That men do not learn very much from the lessons of history is the most important of all the lessons of history. – Aldous Huxley
The kitchen is a classroom full of lessons – some hard, some not so hard. But every time you cook it’s a learning experience.
For example, here’s a few of my favourites:
A good instant-read thermometer is a “must” in the kitchen. It saves you from ruining a good cut of meat. No one likes raw chicken, no one likes dry steak and no one likes to waste money.
Never add all the salt you think you need while cooking soup, stew or sauce. Each reduces and run the real chance of being saltier than you want.
When you’re in the grocery store, think ahead. How many ways can you use an ingredient? This is important for two reasons. If you are a 2-person household you won’t use many ingredients up in one meal. It also gives you flexibility in what kind of meals you can make. Never underestimate the variety of recipes you can make with a single ingredient. (e.g. you can put avocado in chocolate pudding!!)
“Lite” coconut milk has less coconut fat (ergo more water) than its non-lite counterpart. You will be reducing your sauce forever to get the consistency you want. Think regular milk and cream. You need the additional fat to make a luxurious sauce. So suck it up. East sensibly another night. One meal will not pack 20 pounds on you. I guarantee it.
All these lessons (except for the first one) come into play in this recipe. There’s no worries that your chicken won’t be cooked after simmering for 30 minutes. But the coconut one is of particular importance.
I have found gold, literally, in the coconut milk I use. It’s Rooster Brand® Gold Label coconut milk. It even says it on the label: ideal for cooking. You can get it at the Superstore right alongside the red label Rooster Brand®. It costs no more than any other and is about half again as thick. This is exactly what you want when reducing a sauce.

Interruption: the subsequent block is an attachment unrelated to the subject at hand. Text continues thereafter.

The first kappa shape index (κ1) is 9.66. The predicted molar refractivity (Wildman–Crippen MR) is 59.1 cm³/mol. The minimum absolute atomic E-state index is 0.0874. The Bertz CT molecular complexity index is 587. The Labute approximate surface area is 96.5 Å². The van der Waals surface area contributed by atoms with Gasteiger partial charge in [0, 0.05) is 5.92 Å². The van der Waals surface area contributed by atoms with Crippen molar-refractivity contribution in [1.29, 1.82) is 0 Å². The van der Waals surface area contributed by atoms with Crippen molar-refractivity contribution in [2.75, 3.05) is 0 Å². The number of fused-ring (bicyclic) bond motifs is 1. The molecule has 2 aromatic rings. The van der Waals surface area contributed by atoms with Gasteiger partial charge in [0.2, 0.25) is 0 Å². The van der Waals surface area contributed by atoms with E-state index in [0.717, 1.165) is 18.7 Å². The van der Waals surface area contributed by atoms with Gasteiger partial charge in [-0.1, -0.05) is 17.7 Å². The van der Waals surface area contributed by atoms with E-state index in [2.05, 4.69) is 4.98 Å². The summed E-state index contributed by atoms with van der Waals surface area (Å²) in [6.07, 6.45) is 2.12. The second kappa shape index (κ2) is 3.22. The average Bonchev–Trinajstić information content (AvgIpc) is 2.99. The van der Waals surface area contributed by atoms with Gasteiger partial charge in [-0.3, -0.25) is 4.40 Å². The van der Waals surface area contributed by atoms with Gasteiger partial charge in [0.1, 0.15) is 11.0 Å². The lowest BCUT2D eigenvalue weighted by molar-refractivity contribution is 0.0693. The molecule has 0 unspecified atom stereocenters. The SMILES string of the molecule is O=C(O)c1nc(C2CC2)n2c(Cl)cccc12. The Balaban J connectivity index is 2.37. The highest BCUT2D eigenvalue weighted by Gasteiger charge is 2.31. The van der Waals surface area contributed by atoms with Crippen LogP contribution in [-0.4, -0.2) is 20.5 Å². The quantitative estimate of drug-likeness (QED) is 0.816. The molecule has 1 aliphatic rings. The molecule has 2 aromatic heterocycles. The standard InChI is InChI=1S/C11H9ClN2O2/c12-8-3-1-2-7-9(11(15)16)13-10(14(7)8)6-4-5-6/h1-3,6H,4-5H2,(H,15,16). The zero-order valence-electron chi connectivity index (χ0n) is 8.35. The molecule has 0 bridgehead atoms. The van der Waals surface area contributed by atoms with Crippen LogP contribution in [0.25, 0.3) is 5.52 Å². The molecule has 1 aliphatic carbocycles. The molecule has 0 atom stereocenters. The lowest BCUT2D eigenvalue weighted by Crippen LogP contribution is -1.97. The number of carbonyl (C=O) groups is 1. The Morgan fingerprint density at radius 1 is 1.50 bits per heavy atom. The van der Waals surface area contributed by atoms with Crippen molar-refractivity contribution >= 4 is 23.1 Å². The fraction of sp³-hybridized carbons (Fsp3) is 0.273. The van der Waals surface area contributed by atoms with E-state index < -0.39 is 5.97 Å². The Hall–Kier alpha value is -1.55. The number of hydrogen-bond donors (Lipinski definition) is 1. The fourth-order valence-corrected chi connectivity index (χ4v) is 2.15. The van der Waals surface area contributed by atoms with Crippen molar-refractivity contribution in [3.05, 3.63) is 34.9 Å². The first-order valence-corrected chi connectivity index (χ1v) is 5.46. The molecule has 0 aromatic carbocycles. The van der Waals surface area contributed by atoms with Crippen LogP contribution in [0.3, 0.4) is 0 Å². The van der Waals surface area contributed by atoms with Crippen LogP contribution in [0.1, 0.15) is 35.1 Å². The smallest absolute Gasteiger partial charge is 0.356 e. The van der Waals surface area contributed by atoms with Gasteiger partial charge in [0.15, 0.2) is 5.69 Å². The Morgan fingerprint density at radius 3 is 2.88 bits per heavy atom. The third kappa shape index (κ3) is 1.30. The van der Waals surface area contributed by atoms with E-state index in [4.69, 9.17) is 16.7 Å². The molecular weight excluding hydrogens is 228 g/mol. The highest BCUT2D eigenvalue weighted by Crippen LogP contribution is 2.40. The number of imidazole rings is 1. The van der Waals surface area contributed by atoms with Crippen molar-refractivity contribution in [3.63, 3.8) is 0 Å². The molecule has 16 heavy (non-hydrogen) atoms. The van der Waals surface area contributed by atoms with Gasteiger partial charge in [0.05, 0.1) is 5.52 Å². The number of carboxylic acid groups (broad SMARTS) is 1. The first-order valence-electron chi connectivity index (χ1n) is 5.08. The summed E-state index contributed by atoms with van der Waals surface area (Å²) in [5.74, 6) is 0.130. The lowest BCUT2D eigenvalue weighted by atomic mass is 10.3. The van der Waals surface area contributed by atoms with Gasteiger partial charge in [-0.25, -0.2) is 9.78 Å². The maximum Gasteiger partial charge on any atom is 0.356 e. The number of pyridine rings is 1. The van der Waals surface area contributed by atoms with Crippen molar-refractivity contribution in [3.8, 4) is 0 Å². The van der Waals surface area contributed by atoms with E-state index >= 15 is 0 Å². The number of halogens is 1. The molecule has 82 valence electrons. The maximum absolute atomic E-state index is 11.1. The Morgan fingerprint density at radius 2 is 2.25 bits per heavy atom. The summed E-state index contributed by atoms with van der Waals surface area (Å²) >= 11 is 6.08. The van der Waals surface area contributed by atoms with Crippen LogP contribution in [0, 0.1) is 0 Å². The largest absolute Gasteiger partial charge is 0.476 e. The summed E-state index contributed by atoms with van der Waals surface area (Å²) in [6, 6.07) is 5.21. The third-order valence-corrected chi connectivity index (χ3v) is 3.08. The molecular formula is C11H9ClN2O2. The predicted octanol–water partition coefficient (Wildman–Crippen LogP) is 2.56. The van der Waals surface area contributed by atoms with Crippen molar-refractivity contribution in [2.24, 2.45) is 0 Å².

And remember the sauce and salt lesson. “Taste for salt and adjust” are some of the best directions that can be written in a recipe.
Thinking ahead – like when you purchase cilantro – is also important. Nobody uses a whole bunch of cilantro at once unless they're making a pesto. This holds true for other ingredients too, like vegetables.
Roasting squash for 2 people? Do the whole thing and then reserve what you don't eat for squash ravioli, or even a squash pasta sauce. Think ahead. It saves you money and keeps variety on your plate.
Everything you encounter teaches you something. It’s how you apply the lessons you learn that dictate success or failure, in the kitchen or in life.
Green Curry Chicken
Prep: 10 min | Cook 45 min | Serves 4
4 large chicken legs and thighs*
1 tbsp vegetable oil
salt and pepper
2 medium onions, chopped large
2 garlic cloves, chopped
2 Thai bird’s eye chilli, diced
1” fresh ginger, diced
8 green cardamom pods*
1 tsp cumin seed
3” stick cinnamon
1/2 tsp turmeric
1 lime, quartered
1 medium tomato, diced
1 398 ml can thick coconut milk
1 cup chopped cilantro
salt and pepper, to taste
Heat the vegetable oil, on medium-high, in a large oven-proof pot with a cover. Cut the chicken into leg and thigh pieces and season with some salt and pepper. Starting bone side down, fry until browned on both sides, and then remove to a plate. The chicken will not be cooked through at this point.
Fat will render out of the chicken as it fries, so you will have far more than the 1 tbsp you started with. Drain off all but 1 tbsp fat.
Add the chopped onion and sauté for 2 minutes. Then add garlic, ginger, chilli, cardamom, cumin, cinnamon and turmeric. Sauté for 2-3 minutes longer.
Next add the lime, tomato, coconut milk and cilantro. Bring the mixture to a simmer and then nestle the chicken down into the sauce. Sprinkle with salt and pepper.
Cook, with cover ajar, for 30 minutes on medium heat. Check and stir occasionally to prevent the sauce from sticking to the pot bottom and burning.
Reduce the sauce slightly if desired before serving by turning the heat up. Taste for salt and pepper and adjust.
Serve with basmati rice.
* You could also substitute 8 chicken thighs (bone in, skin on). Instead of the whole cardamom pods (which can be a surprise when you bite them), substitute 1/2 tsp ground cardamom.
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